Two Senior CEOs Show No Signs of Slowing Down

NEW YORK ( TheStreet) -- There's big news in pineapples today, as Dole Food (DOLE) CEO David Murdock has reportedly made an offer to acquire the balance of the company for $12 a share, which represents about an 18% premium to yesterday's close. Murdock, who already owns about 40% of the company, has been a significant buyer of the stock over the past year, perhaps signaling his intentions. Interestingly, David Murdock turned 90 years old this April, and this offer shows that he has no signs of slowing down.

Dole has long been an interesting name in value circles, the asset rich company owns 80,000 acres of land in Central America and 25,000 acres in Hawaii, but has historically had a relatively large amount of debt on the balance sheet, $1.64 billion as of the latest quarter.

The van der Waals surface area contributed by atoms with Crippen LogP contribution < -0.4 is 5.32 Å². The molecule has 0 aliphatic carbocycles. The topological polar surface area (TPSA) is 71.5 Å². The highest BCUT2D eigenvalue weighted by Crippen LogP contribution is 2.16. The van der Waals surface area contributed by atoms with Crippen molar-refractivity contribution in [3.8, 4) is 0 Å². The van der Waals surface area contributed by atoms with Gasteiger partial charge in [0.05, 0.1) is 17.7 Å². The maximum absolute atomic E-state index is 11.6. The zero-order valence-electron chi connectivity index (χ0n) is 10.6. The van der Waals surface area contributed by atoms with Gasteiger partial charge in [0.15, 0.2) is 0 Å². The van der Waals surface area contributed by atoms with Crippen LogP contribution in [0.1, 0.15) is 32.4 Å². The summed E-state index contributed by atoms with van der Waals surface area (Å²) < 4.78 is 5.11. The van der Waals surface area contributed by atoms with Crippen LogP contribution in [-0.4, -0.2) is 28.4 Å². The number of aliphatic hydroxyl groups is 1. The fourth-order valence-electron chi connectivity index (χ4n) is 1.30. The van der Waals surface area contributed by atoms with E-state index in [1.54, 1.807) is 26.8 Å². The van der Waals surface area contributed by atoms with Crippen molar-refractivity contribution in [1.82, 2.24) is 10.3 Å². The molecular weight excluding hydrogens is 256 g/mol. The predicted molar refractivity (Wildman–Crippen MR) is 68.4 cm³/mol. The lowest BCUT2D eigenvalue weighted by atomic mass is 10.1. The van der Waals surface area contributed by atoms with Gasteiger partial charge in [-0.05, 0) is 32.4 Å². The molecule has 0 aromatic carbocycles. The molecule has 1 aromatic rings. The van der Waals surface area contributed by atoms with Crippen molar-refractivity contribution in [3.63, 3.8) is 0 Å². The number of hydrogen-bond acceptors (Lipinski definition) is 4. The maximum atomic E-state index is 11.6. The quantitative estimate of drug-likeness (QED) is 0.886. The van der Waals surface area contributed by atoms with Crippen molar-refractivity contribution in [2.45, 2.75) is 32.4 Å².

But that should be reduced soon; last September the company agreed to sell its packaged foods business to Japan's Itochu Corporation for $1.7 billion in cash. Once completed, that transaction should significantly reduce debt, and associated interest expense. When that sale was announced, Dole shares were trading in the $14 range, and you have to wonder whether current shareholders will be happy to part with their shares for $12. DOLE Chart DOLE data by YCharts

It's been a busy year for Dole, along with the asset sale, last month the company announced a $200 million stock buyback program. While the company has taken great strides to become leaner and meaner, who would have expected a 90 year old CEO would make a play for the company? But this is not just any CEO, Murdock has been quoted in the past saying that he expects to live to 125. More power to him, but it will be interesting to see how this situation will play out.

Murdock is not the only nine-decades-old active CEO; Tootsie Roll's (TR) CEO and Chairman Melvin Gordon is still on the job at age 93. His wife Ellen, at 81, is president and COO. The Gordons effectively control the company via their majority stake in the company's class B shares, which enjoy superior voting rights.

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